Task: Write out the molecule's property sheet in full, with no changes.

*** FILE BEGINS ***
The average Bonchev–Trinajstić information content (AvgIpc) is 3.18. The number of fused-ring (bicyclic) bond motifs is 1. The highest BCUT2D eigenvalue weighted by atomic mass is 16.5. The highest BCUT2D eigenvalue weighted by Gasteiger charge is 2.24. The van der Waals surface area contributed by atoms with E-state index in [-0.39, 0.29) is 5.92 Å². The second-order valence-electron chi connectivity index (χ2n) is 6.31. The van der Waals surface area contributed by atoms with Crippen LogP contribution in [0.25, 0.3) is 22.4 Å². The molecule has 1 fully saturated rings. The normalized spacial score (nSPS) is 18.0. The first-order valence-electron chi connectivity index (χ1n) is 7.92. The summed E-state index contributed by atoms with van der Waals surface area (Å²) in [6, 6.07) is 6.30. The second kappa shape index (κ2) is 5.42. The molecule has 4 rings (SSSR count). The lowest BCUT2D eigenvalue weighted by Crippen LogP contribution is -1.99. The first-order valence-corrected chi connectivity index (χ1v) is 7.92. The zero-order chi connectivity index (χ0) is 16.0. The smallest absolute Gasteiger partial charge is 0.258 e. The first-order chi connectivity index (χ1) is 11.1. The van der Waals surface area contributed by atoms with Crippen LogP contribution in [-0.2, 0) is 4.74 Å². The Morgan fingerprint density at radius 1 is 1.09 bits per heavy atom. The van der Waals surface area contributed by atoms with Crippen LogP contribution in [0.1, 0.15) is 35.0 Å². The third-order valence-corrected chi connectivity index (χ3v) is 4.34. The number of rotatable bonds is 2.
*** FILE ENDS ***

The average Bonchev–Trinajstić information content (AvgIpc) is 3.18. The number of fused-ring (bicyclic) bond motifs is 1. The highest BCUT2D eigenvalue weighted by atomic mass is 16.5. The highest BCUT2D eigenvalue weighted by Gasteiger charge is 2.24. The van der Waals surface area contributed by atoms with E-state index in [-0.39, 0.29) is 5.92 Å². The second-order valence-electron chi connectivity index (χ2n) is 6.31. The van der Waals surface area contributed by atoms with Crippen LogP contribution in [0.25, 0.3) is 22.4 Å². The molecule has 1 fully saturated rings. The normalized spacial score (nSPS) is 18.0. The first-order valence-electron chi connectivity index (χ1n) is 7.92. The summed E-state index contributed by atoms with van der Waals surface area (Å²) in [6, 6.07) is 6.30. The second kappa shape index (κ2) is 5.42. The molecule has 4 rings (SSSR count). The lowest BCUT2D eigenvalue weighted by Crippen LogP contribution is -1.99. The first-order valence-corrected chi connectivity index (χ1v) is 7.92. The zero-order chi connectivity index (χ0) is 16.0. The smallest absolute Gasteiger partial charge is 0.258 e. The first-order chi connectivity index (χ1) is 11.1. The van der Waals surface area contributed by atoms with Crippen LogP contribution in [-0.2, 0) is 4.74 Å². The Morgan fingerprint density at radius 1 is 1.09 bits per heavy atom. The van der Waals surface area contributed by atoms with Crippen LogP contribution in [0.1, 0.15) is 35.0 Å². The third-order valence-corrected chi connectivity index (χ3v) is 4.34. The number of rotatable bonds is 2.